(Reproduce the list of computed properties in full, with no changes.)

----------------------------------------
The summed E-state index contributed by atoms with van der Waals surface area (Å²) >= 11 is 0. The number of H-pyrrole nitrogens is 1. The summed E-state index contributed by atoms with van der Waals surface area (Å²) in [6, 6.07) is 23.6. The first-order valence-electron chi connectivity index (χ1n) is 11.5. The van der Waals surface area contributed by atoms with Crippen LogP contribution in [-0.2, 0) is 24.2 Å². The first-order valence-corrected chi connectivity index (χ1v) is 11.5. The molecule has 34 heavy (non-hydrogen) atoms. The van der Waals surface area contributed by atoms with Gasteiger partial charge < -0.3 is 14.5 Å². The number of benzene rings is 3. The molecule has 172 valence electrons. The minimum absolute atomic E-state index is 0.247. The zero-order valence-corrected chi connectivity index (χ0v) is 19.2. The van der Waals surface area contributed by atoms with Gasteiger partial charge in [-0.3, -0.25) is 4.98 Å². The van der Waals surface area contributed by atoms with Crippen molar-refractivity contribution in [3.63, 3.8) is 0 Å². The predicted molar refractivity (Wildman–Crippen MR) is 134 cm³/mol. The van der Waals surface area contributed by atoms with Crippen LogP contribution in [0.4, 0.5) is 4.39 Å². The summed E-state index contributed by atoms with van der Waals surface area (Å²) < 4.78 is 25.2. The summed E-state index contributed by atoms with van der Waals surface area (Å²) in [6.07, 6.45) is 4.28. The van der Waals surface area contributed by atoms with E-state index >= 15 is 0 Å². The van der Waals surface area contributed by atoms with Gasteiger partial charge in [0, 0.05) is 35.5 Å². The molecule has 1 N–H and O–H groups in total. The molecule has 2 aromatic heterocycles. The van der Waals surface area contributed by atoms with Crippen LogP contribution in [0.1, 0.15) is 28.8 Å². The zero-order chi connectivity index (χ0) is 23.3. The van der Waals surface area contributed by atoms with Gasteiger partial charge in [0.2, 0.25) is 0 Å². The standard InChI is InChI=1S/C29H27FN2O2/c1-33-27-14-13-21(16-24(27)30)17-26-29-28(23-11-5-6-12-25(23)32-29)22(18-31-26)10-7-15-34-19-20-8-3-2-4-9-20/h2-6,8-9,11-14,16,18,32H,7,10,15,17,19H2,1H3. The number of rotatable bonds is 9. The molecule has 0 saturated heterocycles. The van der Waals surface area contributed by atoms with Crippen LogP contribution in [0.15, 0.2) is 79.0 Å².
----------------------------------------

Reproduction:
The summed E-state index contributed by atoms with van der Waals surface area (Å²) >= 11 is 0. The number of H-pyrrole nitrogens is 1. The summed E-state index contributed by atoms with van der Waals surface area (Å²) in [6, 6.07) is 23.6. The first-order valence-electron chi connectivity index (χ1n) is 11.5. The van der Waals surface area contributed by atoms with Crippen LogP contribution in [-0.2, 0) is 24.2 Å². The first-order valence-corrected chi connectivity index (χ1v) is 11.5. The molecule has 34 heavy (non-hydrogen) atoms. The van der Waals surface area contributed by atoms with Gasteiger partial charge < -0.3 is 14.5 Å². The number of benzene rings is 3. The molecule has 172 valence electrons. The minimum absolute atomic E-state index is 0.247. The zero-order valence-corrected chi connectivity index (χ0v) is 19.2. The van der Waals surface area contributed by atoms with Gasteiger partial charge in [-0.3, -0.25) is 4.98 Å². The van der Waals surface area contributed by atoms with Crippen molar-refractivity contribution in [3.63, 3.8) is 0 Å². The predicted molar refractivity (Wildman–Crippen MR) is 134 cm³/mol. The van der Waals surface area contributed by atoms with Crippen LogP contribution in [0.4, 0.5) is 4.39 Å². The summed E-state index contributed by atoms with van der Waals surface area (Å²) < 4.78 is 25.2. The summed E-state index contributed by atoms with van der Waals surface area (Å²) in [6.07, 6.45) is 4.28. The van der Waals surface area contributed by atoms with E-state index >= 15 is 0 Å². The van der Waals surface area contributed by atoms with Gasteiger partial charge in [0, 0.05) is 35.5 Å². The molecule has 1 N–H and O–H groups in total. The molecule has 2 aromatic heterocycles. The van der Waals surface area contributed by atoms with Crippen LogP contribution in [0.1, 0.15) is 28.8 Å². The zero-order chi connectivity index (χ0) is 23.3. The van der Waals surface area contributed by atoms with Gasteiger partial charge in [0.2, 0.25) is 0 Å². The standard InChI is InChI=1S/C29H27FN2O2/c1-33-27-14-13-21(16-24(27)30)17-26-29-28(23-11-5-6-12-25(23)32-29)22(18-31-26)10-7-15-34-19-20-8-3-2-4-9-20/h2-6,8-9,11-14,16,18,32H,7,10,15,17,19H2,1H3. The number of rotatable bonds is 9. The molecule has 0 saturated heterocycles. The van der Waals surface area contributed by atoms with Crippen LogP contribution in [0.15, 0.2) is 79.0 Å².